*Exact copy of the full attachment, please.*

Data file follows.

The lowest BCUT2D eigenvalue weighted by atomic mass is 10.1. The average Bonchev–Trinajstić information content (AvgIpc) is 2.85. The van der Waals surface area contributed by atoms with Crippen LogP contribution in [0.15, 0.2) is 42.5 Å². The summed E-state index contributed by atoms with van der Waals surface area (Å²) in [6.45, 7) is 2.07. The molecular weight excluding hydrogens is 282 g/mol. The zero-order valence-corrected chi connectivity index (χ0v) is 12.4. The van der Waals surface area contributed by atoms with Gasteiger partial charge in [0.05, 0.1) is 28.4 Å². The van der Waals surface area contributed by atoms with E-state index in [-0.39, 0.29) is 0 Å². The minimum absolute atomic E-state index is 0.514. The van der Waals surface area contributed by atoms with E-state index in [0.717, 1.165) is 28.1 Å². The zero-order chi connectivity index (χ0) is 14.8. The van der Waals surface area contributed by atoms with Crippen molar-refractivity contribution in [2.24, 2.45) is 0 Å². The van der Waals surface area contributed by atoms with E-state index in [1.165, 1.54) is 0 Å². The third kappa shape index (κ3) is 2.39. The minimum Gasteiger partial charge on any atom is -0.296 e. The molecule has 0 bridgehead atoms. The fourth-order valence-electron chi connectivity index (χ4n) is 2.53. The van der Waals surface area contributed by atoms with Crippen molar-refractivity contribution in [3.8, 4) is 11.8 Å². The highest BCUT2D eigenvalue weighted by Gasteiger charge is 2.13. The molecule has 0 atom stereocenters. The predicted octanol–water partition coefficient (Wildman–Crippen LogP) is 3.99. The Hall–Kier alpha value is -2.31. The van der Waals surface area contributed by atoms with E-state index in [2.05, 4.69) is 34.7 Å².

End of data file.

The lowest BCUT2D eigenvalue weighted by atomic mass is 10.1. The average Bonchev–Trinajstić information content (AvgIpc) is 2.85. The van der Waals surface area contributed by atoms with Crippen LogP contribution in [0.15, 0.2) is 42.5 Å². The summed E-state index contributed by atoms with van der Waals surface area (Å²) in [6.45, 7) is 2.07. The molecular weight excluding hydrogens is 282 g/mol. The zero-order valence-corrected chi connectivity index (χ0v) is 12.4. The van der Waals surface area contributed by atoms with Gasteiger partial charge in [0.05, 0.1) is 28.4 Å². The van der Waals surface area contributed by atoms with E-state index in [-0.39, 0.29) is 0 Å². The minimum absolute atomic E-state index is 0.514. The van der Waals surface area contributed by atoms with E-state index in [0.717, 1.165) is 28.1 Å². The zero-order chi connectivity index (χ0) is 14.8. The van der Waals surface area contributed by atoms with Crippen molar-refractivity contribution in [2.24, 2.45) is 0 Å². The van der Waals surface area contributed by atoms with E-state index in [1.165, 1.54) is 0 Å². The third kappa shape index (κ3) is 2.39. The minimum Gasteiger partial charge on any atom is -0.296 e. The molecule has 0 bridgehead atoms. The fourth-order valence-electron chi connectivity index (χ4n) is 2.53. The van der Waals surface area contributed by atoms with Crippen molar-refractivity contribution in [3.8, 4) is 11.8 Å². The highest BCUT2D eigenvalue weighted by Gasteiger charge is 2.13. The molecule has 0 atom stereocenters. The predicted octanol–water partition coefficient (Wildman–Crippen LogP) is 3.99. The Hall–Kier alpha value is -2.31. The van der Waals surface area contributed by atoms with E-state index in [2.05, 4.69) is 34.7 Å².